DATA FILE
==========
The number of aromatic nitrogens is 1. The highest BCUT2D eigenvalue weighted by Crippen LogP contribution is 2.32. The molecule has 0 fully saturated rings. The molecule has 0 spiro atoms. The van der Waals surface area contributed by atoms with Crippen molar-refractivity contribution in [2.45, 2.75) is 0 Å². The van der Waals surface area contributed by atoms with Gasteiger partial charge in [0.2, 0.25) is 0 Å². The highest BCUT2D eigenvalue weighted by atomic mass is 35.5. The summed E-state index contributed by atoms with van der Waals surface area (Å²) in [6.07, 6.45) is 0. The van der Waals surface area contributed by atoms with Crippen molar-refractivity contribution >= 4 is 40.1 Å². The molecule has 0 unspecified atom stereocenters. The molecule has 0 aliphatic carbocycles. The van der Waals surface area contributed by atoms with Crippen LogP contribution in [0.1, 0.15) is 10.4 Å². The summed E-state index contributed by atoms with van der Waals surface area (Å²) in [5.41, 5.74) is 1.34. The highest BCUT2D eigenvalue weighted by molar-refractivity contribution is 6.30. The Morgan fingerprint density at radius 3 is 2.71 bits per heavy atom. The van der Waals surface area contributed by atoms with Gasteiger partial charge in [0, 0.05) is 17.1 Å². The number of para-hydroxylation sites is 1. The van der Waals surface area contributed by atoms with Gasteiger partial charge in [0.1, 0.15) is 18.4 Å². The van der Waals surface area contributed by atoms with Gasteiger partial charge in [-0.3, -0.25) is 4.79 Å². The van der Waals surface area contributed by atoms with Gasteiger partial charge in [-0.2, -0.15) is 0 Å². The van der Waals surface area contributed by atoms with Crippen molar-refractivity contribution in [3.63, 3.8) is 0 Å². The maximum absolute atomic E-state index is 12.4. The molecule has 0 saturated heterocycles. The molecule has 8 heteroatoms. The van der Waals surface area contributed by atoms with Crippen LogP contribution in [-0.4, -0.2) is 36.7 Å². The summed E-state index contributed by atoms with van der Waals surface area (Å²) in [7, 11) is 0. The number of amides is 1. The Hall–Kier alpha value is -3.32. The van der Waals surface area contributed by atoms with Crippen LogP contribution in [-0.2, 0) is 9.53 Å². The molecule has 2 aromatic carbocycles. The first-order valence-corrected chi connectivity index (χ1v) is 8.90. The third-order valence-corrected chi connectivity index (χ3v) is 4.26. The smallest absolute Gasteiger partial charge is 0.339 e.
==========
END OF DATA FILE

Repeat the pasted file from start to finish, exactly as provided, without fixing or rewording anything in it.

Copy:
The number of aromatic nitrogens is 1. The highest BCUT2D eigenvalue weighted by Crippen LogP contribution is 2.32. The molecule has 0 fully saturated rings. The molecule has 0 spiro atoms. The van der Waals surface area contributed by atoms with Crippen molar-refractivity contribution in [2.45, 2.75) is 0 Å². The van der Waals surface area contributed by atoms with Gasteiger partial charge in [0.2, 0.25) is 0 Å². The highest BCUT2D eigenvalue weighted by atomic mass is 35.5. The summed E-state index contributed by atoms with van der Waals surface area (Å²) in [6.07, 6.45) is 0. The van der Waals surface area contributed by atoms with Crippen molar-refractivity contribution >= 4 is 40.1 Å². The molecule has 0 unspecified atom stereocenters. The molecule has 0 aliphatic carbocycles. The van der Waals surface area contributed by atoms with Crippen LogP contribution in [0.1, 0.15) is 10.4 Å². The summed E-state index contributed by atoms with van der Waals surface area (Å²) in [5.41, 5.74) is 1.34. The highest BCUT2D eigenvalue weighted by molar-refractivity contribution is 6.30. The Morgan fingerprint density at radius 3 is 2.71 bits per heavy atom. The van der Waals surface area contributed by atoms with Gasteiger partial charge in [0, 0.05) is 17.1 Å². The number of para-hydroxylation sites is 1. The van der Waals surface area contributed by atoms with Gasteiger partial charge in [0.1, 0.15) is 18.4 Å². The van der Waals surface area contributed by atoms with Gasteiger partial charge in [-0.3, -0.25) is 4.79 Å². The van der Waals surface area contributed by atoms with Gasteiger partial charge in [-0.2, -0.15) is 0 Å². The van der Waals surface area contributed by atoms with Crippen molar-refractivity contribution in [3.63, 3.8) is 0 Å². The maximum absolute atomic E-state index is 12.4. The molecule has 0 saturated heterocycles. The molecule has 8 heteroatoms. The van der Waals surface area contributed by atoms with Crippen LogP contribution in [-0.4, -0.2) is 36.7 Å². The summed E-state index contributed by atoms with van der Waals surface area (Å²) in [7, 11) is 0. The number of amides is 1. The Hall–Kier alpha value is -3.32. The van der Waals surface area contributed by atoms with Crippen LogP contribution in [-0.2, 0) is 9.53 Å². The molecule has 2 aromatic carbocycles. The first-order valence-corrected chi connectivity index (χ1v) is 8.90. The third-order valence-corrected chi connectivity index (χ3v) is 4.26. The smallest absolute Gasteiger partial charge is 0.339 e.